When it was designed in the early 1960s, Lincoln Center’s plaza was intended to be much more verdant than it is. The original plans, rendered by the architect Hugh Ferris, called for it to be ringed with big trees, and they were then stripped from the plans by none other than Robert Moses, who wanted to save money. The plaza as it finally came to be has come to be well-loved, but even its defenders admit that it’s a little severe and windswept much of the time. (The fountain at its center helps a lot.) When its pebbly concrete floor was resurfaced with granite in the early 1980s, the great urbanist William H. Whyte again proposed that trees be added; again they were pruned from the plan to save a buck. And now, this summer, Josie Robertson Plaza (as it is officially known) will indeed be greened — but not with trees or grass. This week, Lincoln Center unrolled a plan for a temporary installation of SYNLawn, which is one of those new-style plastic grasses that’s shaggier and less carpet-like than its Astroturf ancestors. It will cover the plaza’s granite floor on May 10, and stay in place till September, then go to an athletic field upstate. The surface will have a few bulges and bumps here and there, including a few that are chair-shaped, as well as a couple of curious barrel-vault-like structures and what looks like a vending kiosk or information desk. But mostly it’ll just be a field.
It’s the brainchild of Mimi Lien, a designer of wonderful theater sets who is a MacArthur genius-grant recipient, and whose statement to the Times said that she “wanted to make a place where you could lie on a grassy slope and read a book all afternoon … Get a coffee and sit in the sun. Bring your babies and frolic in the grass. Have a picnic lunch with co-workers.” All of which sounds good at first. The project, despite the fact that it’s a giant swath of plastic, has been made out to be ecologically passable: the turf is partially soy-based, and because it will be reused afterward, its wastefulness will be mitigated. And nobody but a sociopath could possibly be against a plan to bring Lincoln Center’s music out onto the plaza. Outdoor concerts are a good thing irrespective of the year; outdoor summer concerts after this particular year of being cooped-up and isolated will be paradise.
But here’s the thing. Have you ever plopped down on one of these lawns? Yes, they are much less unpleasant than the scrubby, heat-retaining, excellent-at-giving-rug-burn Astroturf of the 1960s. But they are still scratchy, a little like sitting in a bed of cellophane Easter-basket grass. They’re pretty great for a soccer game, but when you get down low and try to relax, you never get the feeling that you’re lying on a natural surface. The blades rustle around you.
More of a problem, though, is the question of who exactly might attend. If the audience is principally local, and drawn in particular from Lincoln Center’s loyal patrons, well … a thing about opera- and symphony- and balletgoers is that they tend to be old. And if I have learned one thing in midlife, it’s that sitting on the ground for long periods grows a little more difficult and uncomfortable every year. Lien’s stated goal — “I immediately thought that by changing the ground surface from hard paving stones with no seating to a material like grass, suddenly anyone would be able to sit anywhere” — is both limited and limiting. The few seat-shaped outcrops in the floor will surely fill up fast. (That said, SYNLawn, when installed correctly, is ADA-compliant.) One gets the sense that Lien, being a set designer, applied the habits of her profession here. It will look beguiling from 50 feet away, and then when you get up close, it will reveal itself to be gimcrack artifice.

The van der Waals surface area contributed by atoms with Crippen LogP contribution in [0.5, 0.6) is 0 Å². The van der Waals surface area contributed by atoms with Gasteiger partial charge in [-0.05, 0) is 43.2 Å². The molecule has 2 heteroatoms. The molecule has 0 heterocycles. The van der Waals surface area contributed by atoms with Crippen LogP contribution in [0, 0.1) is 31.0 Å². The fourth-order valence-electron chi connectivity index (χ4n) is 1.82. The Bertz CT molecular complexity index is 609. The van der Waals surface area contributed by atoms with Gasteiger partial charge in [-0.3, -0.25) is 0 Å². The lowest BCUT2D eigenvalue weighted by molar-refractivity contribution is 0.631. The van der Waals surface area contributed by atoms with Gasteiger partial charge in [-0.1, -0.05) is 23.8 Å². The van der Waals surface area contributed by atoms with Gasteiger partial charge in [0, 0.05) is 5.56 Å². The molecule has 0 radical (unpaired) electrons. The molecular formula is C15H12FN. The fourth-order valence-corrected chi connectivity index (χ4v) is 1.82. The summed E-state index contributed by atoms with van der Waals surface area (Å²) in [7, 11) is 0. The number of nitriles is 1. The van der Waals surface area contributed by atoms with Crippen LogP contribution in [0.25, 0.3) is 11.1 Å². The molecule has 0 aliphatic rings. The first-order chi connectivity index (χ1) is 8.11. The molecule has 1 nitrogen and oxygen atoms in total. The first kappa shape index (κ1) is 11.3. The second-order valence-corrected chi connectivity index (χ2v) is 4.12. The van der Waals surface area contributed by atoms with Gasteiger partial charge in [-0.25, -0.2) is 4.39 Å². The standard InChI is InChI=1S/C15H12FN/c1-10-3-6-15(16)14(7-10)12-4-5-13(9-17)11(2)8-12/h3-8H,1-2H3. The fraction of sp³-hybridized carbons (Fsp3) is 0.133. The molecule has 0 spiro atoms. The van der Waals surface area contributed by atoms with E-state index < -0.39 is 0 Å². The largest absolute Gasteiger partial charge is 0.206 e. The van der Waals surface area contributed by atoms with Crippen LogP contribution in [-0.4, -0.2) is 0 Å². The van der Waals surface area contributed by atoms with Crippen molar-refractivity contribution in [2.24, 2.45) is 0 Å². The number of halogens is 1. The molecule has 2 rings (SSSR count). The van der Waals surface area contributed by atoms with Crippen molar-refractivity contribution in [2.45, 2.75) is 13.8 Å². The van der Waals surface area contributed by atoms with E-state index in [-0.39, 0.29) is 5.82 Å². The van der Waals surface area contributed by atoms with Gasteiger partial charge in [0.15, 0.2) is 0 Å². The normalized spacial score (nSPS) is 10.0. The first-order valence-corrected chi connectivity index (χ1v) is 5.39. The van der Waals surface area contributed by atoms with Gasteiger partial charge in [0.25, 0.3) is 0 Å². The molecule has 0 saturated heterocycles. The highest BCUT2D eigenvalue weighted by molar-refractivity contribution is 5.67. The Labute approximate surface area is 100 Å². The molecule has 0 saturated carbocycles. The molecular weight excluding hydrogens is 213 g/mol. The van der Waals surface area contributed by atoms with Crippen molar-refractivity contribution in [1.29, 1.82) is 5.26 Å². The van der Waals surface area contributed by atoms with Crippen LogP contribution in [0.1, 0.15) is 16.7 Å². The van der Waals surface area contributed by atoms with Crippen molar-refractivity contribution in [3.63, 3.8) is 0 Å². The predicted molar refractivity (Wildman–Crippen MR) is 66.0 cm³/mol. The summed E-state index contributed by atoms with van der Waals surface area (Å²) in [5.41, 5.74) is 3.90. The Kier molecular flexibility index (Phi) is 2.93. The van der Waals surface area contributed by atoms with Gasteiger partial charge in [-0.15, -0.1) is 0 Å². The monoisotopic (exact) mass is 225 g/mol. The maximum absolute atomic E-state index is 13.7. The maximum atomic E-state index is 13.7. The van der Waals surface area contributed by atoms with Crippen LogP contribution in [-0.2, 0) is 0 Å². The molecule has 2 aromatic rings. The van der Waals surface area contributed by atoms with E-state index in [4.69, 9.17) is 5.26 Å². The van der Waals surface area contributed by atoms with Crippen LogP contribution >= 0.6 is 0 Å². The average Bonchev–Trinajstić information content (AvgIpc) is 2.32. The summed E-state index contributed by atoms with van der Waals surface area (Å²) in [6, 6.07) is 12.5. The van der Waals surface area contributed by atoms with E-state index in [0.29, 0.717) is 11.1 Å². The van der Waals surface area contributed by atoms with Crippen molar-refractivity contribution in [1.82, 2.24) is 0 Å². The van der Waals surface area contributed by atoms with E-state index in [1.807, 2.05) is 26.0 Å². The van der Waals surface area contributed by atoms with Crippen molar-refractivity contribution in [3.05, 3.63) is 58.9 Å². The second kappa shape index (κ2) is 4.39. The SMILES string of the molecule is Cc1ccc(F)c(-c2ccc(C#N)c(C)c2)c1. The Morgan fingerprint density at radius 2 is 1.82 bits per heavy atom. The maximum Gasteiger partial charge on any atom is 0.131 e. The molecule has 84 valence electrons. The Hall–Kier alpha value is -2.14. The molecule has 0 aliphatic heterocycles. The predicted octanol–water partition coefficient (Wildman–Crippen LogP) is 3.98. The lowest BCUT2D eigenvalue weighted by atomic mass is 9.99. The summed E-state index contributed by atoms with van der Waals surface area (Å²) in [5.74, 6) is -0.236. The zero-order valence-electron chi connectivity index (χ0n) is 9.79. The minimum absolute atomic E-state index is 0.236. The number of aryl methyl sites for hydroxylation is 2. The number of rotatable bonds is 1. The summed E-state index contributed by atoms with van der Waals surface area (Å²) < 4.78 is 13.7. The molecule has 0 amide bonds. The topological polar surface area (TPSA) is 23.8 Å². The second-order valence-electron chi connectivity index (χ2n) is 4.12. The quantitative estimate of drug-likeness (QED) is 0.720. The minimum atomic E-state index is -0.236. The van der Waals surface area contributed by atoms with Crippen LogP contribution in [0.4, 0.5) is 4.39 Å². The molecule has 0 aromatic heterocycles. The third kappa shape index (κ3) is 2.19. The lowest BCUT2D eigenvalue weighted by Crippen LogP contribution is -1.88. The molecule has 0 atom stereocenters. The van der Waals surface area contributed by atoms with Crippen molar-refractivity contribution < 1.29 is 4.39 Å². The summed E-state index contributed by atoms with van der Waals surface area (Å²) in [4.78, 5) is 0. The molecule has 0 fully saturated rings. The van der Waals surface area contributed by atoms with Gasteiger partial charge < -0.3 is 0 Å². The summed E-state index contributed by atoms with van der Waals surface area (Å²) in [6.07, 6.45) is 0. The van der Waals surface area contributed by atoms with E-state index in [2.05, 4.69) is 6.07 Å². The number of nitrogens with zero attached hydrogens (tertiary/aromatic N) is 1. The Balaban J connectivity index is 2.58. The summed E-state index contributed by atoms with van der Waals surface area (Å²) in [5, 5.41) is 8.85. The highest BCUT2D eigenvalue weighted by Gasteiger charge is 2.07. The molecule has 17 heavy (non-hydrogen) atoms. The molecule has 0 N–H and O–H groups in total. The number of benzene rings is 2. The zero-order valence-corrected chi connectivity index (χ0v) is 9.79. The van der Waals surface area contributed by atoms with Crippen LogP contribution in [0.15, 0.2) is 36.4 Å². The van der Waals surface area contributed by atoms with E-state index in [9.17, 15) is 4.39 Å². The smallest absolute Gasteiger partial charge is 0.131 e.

We have learned, over the centuries, how to construct an excellent urban public space that gathers and mingles people effortlessly — and it often requires a mix of surfaces and forms and layers, commingling comfort and utility and access. (Playgrounds come to mind, as do urban markets like this one.) When Bryant Park was renovated in the early 1990s, it very quickly became noticed for one particular detail: It was stocked with hundreds of lightweight, inexpensive bistro chairs and tables. In these high-crime years, a lot of people quietly suspected that the chairs would all be stolen within the week, probably used to bash in the windows of nearby parked cars with NO RADIO signs in the windows. Somehow, though, whether through unobtrusive security measures or just plain civic niceness, the furniture stayed put, and the descendants of those chairs are in constant heavy use in the park to this day. People move them around to form groups at will, and their lightness and rearrange-ability are a major part of their success.
Which is not to say that the turf is a terrible idea! But this uniform totalizing monolithic (or monosynthetic, I guess) surface is a quixotic choice at best. Consider this alternative: Lay down a couple of rings of SYNLawn around the fountain, for those limber folks with supple quads who want to stretch out. Then, in addition, scatter 100 bistro sets around the plaza for the season, and perhaps bring in an extra espresso-and-pastries cart or three, and maybe a cocktail bar if the red tape isn’t too snarly. We would suddenly have a quick-and-dirty knockoff of the Piazza San Marco on our hands, one that’s not ancient but contemporary, attuned to the American preference for casualness and flexibility and experimentation (and, yes, lawns that are a little too green). The travertine marble all around the plaza is already Italian; just add a little Campari and some taralli, and a couple of arias, and you’re good to go.